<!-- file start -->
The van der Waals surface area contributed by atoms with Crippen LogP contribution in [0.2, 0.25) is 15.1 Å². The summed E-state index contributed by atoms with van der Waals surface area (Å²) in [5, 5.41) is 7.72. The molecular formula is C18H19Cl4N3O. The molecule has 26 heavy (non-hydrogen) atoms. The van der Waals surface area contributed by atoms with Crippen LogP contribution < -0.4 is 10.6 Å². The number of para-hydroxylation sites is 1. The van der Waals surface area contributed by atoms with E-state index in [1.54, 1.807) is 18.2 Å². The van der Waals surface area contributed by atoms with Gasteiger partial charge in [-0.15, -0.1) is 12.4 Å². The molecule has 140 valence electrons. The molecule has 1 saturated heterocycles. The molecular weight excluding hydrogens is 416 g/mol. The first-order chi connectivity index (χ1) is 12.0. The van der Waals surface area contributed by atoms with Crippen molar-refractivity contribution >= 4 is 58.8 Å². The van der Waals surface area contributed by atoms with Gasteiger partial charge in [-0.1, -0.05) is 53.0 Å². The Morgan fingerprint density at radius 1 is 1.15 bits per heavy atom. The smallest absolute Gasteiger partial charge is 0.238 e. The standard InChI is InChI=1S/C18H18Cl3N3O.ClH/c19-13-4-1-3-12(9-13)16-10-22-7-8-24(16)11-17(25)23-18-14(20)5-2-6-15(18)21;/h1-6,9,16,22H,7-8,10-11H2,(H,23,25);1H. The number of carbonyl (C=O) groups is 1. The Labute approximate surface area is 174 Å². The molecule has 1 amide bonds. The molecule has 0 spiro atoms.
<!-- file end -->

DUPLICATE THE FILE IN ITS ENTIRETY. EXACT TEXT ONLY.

The van der Waals surface area contributed by atoms with Crippen LogP contribution in [0.2, 0.25) is 15.1 Å². The summed E-state index contributed by atoms with van der Waals surface area (Å²) in [5, 5.41) is 7.72. The molecular formula is C18H19Cl4N3O. The molecule has 26 heavy (non-hydrogen) atoms. The van der Waals surface area contributed by atoms with Crippen LogP contribution < -0.4 is 10.6 Å². The number of para-hydroxylation sites is 1. The van der Waals surface area contributed by atoms with E-state index in [1.54, 1.807) is 18.2 Å². The van der Waals surface area contributed by atoms with Gasteiger partial charge in [-0.15, -0.1) is 12.4 Å². The molecule has 140 valence electrons. The molecule has 1 saturated heterocycles. The molecular weight excluding hydrogens is 416 g/mol. The first-order chi connectivity index (χ1) is 12.0. The van der Waals surface area contributed by atoms with Crippen molar-refractivity contribution >= 4 is 58.8 Å². The van der Waals surface area contributed by atoms with Gasteiger partial charge in [-0.1, -0.05) is 53.0 Å². The Morgan fingerprint density at radius 1 is 1.15 bits per heavy atom. The smallest absolute Gasteiger partial charge is 0.238 e. The standard InChI is InChI=1S/C18H18Cl3N3O.ClH/c19-13-4-1-3-12(9-13)16-10-22-7-8-24(16)11-17(25)23-18-14(20)5-2-6-15(18)21;/h1-6,9,16,22H,7-8,10-11H2,(H,23,25);1H. The number of carbonyl (C=O) groups is 1. The Labute approximate surface area is 174 Å². The molecule has 1 amide bonds. The molecule has 0 spiro atoms.